Preparing for the New Year by Taking a Look at Math 6
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It’s January, and the cold has begun to set in – both outdoors and indoors. Some of us struggle with the realities of having our kids underfoot much of the day, and we are already looking towards summer, when the kids will be outside, and we will have a much-needed break from the day to day humdrum of schooling. At my house, we call this time of year “hard-school-home-school” because we deep dive into schooling and try to take as few days off as is humanly possible until April. Sixty days of intense schooling, packing as much as we can into these frigid days.

This is also a time to start planning for next year. I find myself starting to comb the old catalogue to see what is being taught for the next grade, considering what things I need to start preparing for now. In years past, I would decide which courses I would be doing parent-led and which would be supplemented or taught through BJU Press Distance Learning Online. And, if I had decided on a course that will be parent-led, I would order the teacher’s edition now and begin the process of reading it and planning through it.

In that light, let’s look at Math 6. Math 6 is offered as a DLO course, currently taught by the very gentle, soft-spoken Kenneth Matesevac. His structure of 6th grade math class is significantly different than that of the 5th grade class, the most obvious being the fewer scheduled breaks within the video to do work and check before the assignment. Because each child learns math differently, the video may need to be stopped for some students to practice the skills before moving further in the lesson for some students while others simply breeze through the lesson.

The curriculum Math 6, 3rd edition, by BJU Press is excellent, but if your child has not used BJU Press Math previously, you may find there is a learning curve to getting used to how it presents materials. It has built in daily reviews of concepts taught or practiced in an earlier chapter and the chapter sequence of core math topics provides for review of precious topics. There is also a thorough chapter review at the of each chapter and a cumulative review of previous skills as well as standardized test preparation lesson. You, as the teacher/facilitator, can decide which or all the reviews will be done by your student. DLO provides 180 daily lessons. Parent-led has 165 because they combine the test day with the cumulative review lesson. Features in this math program include challenge questions, indicated by a challenge symbol, that present a challenge to the average student or apply a concept in a unique way. Also indicated by the journal symbol are problems that can be entered into a math journal to create a reference tool for the student.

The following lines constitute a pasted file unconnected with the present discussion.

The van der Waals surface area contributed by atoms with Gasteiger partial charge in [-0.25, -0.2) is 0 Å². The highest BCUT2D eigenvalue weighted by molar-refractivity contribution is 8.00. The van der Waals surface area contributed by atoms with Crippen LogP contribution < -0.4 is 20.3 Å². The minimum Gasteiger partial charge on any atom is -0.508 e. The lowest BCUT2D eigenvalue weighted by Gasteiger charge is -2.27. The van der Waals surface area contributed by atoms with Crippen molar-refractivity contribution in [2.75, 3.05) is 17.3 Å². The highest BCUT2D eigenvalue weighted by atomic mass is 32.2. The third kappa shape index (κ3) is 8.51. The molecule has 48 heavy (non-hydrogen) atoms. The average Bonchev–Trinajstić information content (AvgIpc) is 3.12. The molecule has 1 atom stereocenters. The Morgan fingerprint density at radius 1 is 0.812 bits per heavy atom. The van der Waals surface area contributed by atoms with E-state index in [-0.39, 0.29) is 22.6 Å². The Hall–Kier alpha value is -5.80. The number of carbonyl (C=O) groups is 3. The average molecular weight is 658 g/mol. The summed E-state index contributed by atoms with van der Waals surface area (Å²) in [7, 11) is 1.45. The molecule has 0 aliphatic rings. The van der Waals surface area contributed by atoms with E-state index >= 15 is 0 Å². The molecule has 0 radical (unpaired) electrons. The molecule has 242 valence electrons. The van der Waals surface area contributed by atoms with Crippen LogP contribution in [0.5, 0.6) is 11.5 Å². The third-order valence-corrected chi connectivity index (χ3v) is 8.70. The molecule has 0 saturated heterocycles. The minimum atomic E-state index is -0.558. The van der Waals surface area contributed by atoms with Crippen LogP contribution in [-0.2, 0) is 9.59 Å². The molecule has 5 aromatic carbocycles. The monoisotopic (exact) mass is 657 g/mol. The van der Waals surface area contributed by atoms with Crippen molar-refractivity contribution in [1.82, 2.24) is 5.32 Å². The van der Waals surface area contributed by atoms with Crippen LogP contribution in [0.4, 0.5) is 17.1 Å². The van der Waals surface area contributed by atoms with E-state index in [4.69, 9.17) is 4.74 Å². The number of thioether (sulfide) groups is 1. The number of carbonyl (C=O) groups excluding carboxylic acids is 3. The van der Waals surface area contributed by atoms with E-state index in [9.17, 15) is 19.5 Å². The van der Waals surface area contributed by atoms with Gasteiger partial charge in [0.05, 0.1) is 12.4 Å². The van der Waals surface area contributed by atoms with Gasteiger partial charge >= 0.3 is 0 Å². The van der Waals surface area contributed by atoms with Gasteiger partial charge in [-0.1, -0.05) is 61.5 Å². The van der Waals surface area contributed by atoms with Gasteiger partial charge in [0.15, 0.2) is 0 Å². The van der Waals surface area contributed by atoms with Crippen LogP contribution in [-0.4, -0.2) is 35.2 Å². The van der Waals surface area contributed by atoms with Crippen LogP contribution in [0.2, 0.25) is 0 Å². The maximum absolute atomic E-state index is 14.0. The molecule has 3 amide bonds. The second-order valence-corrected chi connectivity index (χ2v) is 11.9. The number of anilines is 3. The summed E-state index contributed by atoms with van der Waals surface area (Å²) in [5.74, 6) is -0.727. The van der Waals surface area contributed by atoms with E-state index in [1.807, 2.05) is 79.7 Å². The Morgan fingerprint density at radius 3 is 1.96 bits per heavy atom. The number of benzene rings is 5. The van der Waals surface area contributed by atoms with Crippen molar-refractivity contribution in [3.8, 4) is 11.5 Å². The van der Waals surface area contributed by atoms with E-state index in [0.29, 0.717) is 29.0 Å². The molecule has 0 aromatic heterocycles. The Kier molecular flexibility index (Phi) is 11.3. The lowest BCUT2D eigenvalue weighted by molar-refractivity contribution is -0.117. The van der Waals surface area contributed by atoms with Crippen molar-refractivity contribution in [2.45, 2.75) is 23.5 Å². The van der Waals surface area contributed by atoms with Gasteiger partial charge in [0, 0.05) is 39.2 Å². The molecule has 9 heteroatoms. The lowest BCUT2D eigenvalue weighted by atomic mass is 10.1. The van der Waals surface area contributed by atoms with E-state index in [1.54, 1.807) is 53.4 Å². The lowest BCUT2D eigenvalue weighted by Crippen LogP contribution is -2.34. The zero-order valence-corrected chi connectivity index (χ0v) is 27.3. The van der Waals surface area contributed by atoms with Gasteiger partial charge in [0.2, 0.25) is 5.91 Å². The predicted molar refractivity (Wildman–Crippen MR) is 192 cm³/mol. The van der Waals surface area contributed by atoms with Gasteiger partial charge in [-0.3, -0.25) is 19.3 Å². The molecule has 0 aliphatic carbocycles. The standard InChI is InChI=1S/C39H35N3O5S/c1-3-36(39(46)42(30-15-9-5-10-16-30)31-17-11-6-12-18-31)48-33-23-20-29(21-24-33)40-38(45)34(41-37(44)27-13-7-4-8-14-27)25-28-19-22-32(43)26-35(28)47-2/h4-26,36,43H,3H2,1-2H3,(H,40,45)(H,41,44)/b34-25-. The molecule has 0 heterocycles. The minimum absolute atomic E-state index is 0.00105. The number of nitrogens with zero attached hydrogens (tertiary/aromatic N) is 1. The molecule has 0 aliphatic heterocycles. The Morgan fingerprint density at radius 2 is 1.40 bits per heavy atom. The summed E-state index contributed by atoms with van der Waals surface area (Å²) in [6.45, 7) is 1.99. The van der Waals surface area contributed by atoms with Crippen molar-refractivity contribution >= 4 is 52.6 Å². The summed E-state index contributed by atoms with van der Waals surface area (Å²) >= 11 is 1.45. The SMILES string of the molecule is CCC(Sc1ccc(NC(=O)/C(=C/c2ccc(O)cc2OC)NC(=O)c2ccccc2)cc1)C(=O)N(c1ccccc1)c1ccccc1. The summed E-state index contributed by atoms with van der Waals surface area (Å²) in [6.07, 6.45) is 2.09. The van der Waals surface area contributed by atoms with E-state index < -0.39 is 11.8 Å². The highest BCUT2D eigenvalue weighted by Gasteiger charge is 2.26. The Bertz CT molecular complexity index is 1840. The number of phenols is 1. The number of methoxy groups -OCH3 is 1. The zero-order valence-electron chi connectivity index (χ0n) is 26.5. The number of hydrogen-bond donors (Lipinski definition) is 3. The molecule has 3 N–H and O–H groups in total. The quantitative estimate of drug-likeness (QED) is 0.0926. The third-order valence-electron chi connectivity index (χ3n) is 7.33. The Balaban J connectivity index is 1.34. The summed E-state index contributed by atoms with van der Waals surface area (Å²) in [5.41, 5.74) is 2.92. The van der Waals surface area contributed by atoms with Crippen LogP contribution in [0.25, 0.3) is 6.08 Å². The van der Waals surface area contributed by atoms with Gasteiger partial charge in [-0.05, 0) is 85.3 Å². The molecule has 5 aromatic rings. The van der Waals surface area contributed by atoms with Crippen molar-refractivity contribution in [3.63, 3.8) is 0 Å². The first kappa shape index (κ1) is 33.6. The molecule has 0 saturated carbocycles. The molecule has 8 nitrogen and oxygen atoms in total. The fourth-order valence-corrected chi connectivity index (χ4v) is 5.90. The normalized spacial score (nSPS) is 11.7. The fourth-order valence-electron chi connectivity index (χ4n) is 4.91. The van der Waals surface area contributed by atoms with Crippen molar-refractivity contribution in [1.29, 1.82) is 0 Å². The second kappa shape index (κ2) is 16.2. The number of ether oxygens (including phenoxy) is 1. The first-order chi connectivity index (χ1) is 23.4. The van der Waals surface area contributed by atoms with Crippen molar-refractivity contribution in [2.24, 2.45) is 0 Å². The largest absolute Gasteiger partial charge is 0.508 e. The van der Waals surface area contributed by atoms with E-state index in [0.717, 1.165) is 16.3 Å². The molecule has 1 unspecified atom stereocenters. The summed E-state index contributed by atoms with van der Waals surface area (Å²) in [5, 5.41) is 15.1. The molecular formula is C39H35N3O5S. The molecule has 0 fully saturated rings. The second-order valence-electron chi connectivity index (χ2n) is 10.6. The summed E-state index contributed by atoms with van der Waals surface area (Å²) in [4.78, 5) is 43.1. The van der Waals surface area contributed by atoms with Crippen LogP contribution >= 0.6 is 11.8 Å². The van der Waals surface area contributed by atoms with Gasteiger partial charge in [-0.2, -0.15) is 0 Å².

During previous years, our students have been encouraged to work on the worktext pages and show all work, but starting in 6th grade, our students begin the transition to working on separate paper and not writing within the textbook. This is a skill – and for some a difficult transition as our children learn to copy the problems accurately and organize their papers for ease of reading while still attempting to conserve paper. In addition, while BJU Press has used student manipulatives heavily, 6th grade begins that transition out of the manipulatives. If you have previous years’ manipulatives, though, don’t throw them out as I found them handy.

In DLO online, students take their tests and quizzes online, but with the DVDs, the tests and quizzes are provided in the facilitator packet that comes with your shipment. If you choose to teach Math 6 parent-led, be aware that you will need to purchase the test packet and answer keys packet. In addition, even though we use the DLO, I always opt to pay for a copy of the teacher’s edition for an additional fee. It facilitates re-teaching when my child doesn’t get a lesson as well as easier grading as we share a computer, and I can grade the math while she is pursuing another subject. I love that the teacher’s edition has the teacher’s toolkit CD at the back. I have printed out daily review pages, instructional aides and teaching visuals to help reinforce while my child is learning. That option has really helped my learner this year as math is her toughest subject.

I would be remiss in not providing the following caution: whatever math program you decide to use, whether it is BJU Press or another publisher, your child will benefit most by sticking with that publisher for several years. Transitioning back-and-forth trying to find the “perfect” curriculum is fraught with lots of issues- primary being the approach that is taken to introducing, teaching, and reinforcing topics. Allowing your child to utilize one specific approach for three or four years allows your learner to adapt to the style and strengthen their skills. There is no golden goose, nor a golden egg when it comes to a math curriculum.

Meet the Author

Rebecca Kruc - HomeWorks by Precept Consultant


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